"deodiaus" <deodiausNOSPAM at gnu.ai.mitNOSPAM.edu> wrote:
:All the CPU throughput won't help if you don't first solve the mathematics
:correctly. I studied mathematics and numerical analysis and have obtained a
:M. Sc, so I have somewhat of an understanding of the problems involved. I
:learned about differential equations and difference equation. A simple 2nd
:order differential equation is approximated by a third order difference
:equation. A fundamental theorem says that a 2nd order differential equation
:has 2 characteristic equation, while a 3rd order difference equation has 3
:characteristic equations. Hence, there will be solutions to the second
:equation which are not solutions to original problem. These are called
:"parasitic solutions." Yes, there are ways to deal with those, however, you
:would be lucky if that's all that is wrong. The problems are usually much
:more severe.
: I am trying to understand how to tackle this protein folding problem.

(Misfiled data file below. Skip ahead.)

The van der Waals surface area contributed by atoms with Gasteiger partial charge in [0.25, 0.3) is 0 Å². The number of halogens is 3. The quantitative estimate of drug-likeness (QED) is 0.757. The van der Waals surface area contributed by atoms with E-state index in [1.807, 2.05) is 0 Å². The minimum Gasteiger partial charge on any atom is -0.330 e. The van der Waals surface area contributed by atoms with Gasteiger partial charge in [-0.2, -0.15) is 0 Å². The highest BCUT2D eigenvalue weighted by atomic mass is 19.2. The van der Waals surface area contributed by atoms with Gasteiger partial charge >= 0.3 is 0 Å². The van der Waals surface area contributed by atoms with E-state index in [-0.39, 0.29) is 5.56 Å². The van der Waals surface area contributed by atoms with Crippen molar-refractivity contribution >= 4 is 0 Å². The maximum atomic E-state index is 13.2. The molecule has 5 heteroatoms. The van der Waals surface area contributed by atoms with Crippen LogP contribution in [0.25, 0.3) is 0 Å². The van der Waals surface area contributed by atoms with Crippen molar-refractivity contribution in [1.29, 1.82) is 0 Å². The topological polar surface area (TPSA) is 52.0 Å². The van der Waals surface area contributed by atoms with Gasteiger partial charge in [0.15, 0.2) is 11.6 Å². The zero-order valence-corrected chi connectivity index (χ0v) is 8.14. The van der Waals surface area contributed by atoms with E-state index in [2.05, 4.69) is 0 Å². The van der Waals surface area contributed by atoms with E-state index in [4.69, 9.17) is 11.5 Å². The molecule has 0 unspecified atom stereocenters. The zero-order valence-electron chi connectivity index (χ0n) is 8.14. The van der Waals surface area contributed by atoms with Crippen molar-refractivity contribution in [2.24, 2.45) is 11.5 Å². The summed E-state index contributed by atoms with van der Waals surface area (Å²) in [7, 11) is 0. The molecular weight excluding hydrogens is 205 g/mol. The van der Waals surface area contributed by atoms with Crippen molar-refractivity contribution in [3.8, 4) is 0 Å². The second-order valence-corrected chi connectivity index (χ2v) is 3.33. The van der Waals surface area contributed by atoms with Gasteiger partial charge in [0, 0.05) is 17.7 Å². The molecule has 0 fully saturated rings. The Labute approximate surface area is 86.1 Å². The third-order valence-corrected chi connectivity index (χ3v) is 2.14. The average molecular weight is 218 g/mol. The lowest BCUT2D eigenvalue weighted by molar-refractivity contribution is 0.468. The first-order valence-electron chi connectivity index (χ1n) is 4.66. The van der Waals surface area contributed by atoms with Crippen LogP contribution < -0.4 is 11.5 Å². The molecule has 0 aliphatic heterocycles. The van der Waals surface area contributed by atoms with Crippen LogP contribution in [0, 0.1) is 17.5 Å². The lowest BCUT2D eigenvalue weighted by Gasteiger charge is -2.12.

:Does anyone know of any good resources about how to solve the problem from
:first principles. I have read people's papers on methods based on
:sophisticated computational dynamics, but those avoid the approach I was
:looking for.
The problem, as I see it, is compounded by the fact that many
protein folds (probably most? - famous RNAse seems to be an
exception) do not necessarily represent global minimum solution
(umm, this is not my field so I don't know the "correct term" to
use but the idea is that they are not in the lowest energetic
minimum state), just one of those local minima that are deep
enough for the fold to be "stable".
If so, then even if we solve all the math and computer problems
that exist, we still cannot tell which one of many possible
folds represents native protein. IMHO, the solution is again
in experiments, not in paper theory - we need to understand more
about just how and based on what proteins do fold in the cell.
- Dima
:Louis Hom wrote in message <93i4fe$c06$1 at agate.berkeley.edu>...
:>In article <3A5BC1BB.4663055 at home.com>, bjhenry1 <bjhenry1 at home.com>
:wrote:
:> These are fairly basic calculations, but there are a lot of
:>them -- a lot of them for each possible structure (folded or misfolded)
:>that we want to assess. And if you are start with a random coil of your
:>protein and you want to figure out its final structure, you're going to
:>have to consider a lot of different structures (right and wrong) along the
:::